I considered calling this Samwise’s Tater and Mushroom soup but once I added the cream I figured it would be more of a Shire soup than an on-the-road soup. For those less
enlightened nerdy than I, here’s the deal on Farmer Maggot. Without further ado, the recipe.
You will need:
10-12 new potatoes (I like yukon gold, but the only must is that they are new [baby] taters)
8-12 oz mushrooms, sliced (I used white, but you could try this with portobellos – if you do let me know how it goes!)
1 lb leeks, topped and trimmed
3 Tbsp dried shallots / 3 fresh minced shallots / 1 small onion (I used first option, others are guesses to approximate)
4 cloves crushed garlic
4 c chicken stock (pref organic, low-sodium; if not low sodium reduce salt added accordingly)
4 c water
1 c half-and-half (i like organic, ultra-pasteurized), OR 1/2 c heavy cream (note I haven’t tried the heavy cream so this is a guess!)
fresh dill (approx half of a bunch)
fresh thyme (if you have it – if not the soup is just fine), to taste
fresh ground black pepper and sea salt, to taste
*Please note that you can always increase the proportions of all these to make more soup.
Your very first task is to clean and slice the leeks – don’t cut corners here, because the sandy dirt the leeks were living in until just lately needs to be 100% absent from your soup. Trim off the dark green tops and lop off just the very bottom (the rooty part – and if you’d like more info here’s a video). After thoroughly cleaning, slice into quarter-inch rounds. You will probably need to rinse these rounds again in a colander to remove all the dirt. Once that’s complete, you can begin with the olive oil, shallots/onions, a generous amount of dill, garlic, and some salt and pepper in your stockpot at medium heat. Throughout the rest of the stages assume that you will be stirring occasionally. Let that sauté while you slice the potatoes – since they’re little I like to cut in half, and then into quarter-inch slices. After five minutes or so – or when the stuff in the pot starts to become fragrant – add the leeks. Continue the sauté for about another five minutes, then add the potatoes. Again, let them go 5ish minutes. Before the potatoes start to brown at all, add the chicken stock and the water, along with some more dill, salt and pepper, and fresh thyme if available (just the leaves! no woody stems). Also be mindful to keep the bigger dill stems out of the soup. At this point, set out a measuring cup with one cup half-and-half (generally I prefer cream but didn’t have any handy – if you do use heavy cream, start with a half-cup and only add more if needed), just on the counter, so that there won’t be as huge a difference in temperatures when you add it to the hot liquid later.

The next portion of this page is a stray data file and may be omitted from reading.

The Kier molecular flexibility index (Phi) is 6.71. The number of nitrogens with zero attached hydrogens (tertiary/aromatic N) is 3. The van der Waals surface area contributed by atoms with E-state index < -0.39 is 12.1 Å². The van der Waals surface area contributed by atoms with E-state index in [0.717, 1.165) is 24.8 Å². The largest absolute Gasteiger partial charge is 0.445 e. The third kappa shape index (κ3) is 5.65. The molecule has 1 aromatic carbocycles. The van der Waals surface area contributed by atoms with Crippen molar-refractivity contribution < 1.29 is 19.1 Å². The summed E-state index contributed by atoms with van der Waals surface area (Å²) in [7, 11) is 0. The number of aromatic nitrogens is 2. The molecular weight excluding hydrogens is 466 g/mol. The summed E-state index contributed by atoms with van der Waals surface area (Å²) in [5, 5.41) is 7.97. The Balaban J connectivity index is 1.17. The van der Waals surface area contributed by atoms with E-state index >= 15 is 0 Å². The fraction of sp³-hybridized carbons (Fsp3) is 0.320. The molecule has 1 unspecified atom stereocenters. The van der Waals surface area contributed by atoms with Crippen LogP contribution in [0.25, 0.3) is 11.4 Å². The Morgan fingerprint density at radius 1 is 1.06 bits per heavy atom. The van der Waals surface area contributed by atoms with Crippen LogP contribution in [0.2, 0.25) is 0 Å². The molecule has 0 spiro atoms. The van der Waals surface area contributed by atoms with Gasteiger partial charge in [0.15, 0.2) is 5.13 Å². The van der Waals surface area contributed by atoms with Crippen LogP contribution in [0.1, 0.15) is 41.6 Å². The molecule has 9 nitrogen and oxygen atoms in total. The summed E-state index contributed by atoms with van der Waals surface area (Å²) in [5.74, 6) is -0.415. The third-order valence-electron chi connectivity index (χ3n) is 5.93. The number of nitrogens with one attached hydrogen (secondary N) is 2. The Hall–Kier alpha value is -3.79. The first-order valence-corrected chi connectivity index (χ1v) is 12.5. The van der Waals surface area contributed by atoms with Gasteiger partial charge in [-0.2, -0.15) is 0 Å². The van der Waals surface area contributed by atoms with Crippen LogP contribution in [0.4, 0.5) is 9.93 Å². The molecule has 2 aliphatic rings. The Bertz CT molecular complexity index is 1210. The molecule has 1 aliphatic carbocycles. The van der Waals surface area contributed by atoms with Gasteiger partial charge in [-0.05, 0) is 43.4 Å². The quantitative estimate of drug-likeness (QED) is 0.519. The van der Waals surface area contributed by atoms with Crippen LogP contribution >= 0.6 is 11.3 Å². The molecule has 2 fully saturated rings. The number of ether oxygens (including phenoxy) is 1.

Here’s the part where you can do something else for a bit while you let the soup in the stockpot come to a boil, then reduce to a simmer and cook for 30-40 minutes. (The other good news about this soup is that once you’ve added the potatoes, you have plenty of time to get your kitchen cleaned up before the pot even comes to a boil.) Lastly, add the half-and-half (or cream), stirring as you pour it in. I like to add some more fresh dill at this point also. Keep on a very low simmer for 5-10 minutes to finish.
To be very Hobbit-y, serve with hot crusty bread, cheese (a white cheddar would be nice, Dubliner for example) and a flagon of a Belgian-style saison (farm) ale, remembering that to be truly Hobbit-like you will also need to sing after supper.
A final note – the potatoes and mushrooms mean this soup is not going to survive freezing well, so plan to eat it all up within a few days of preparation. I don’t think that will be a problem.
February 8, 2012 at 8:08 pm
No self-respecting hobbit could refuse this stuff, and I personally found it just as delicious with my shoes on. Thanks for sharing. 🙂
February 9, 2012 at 9:43 am
You had me at the word “Farmer” but the singing after dinner was the clencher. Get me to Middle-Earth. STAT.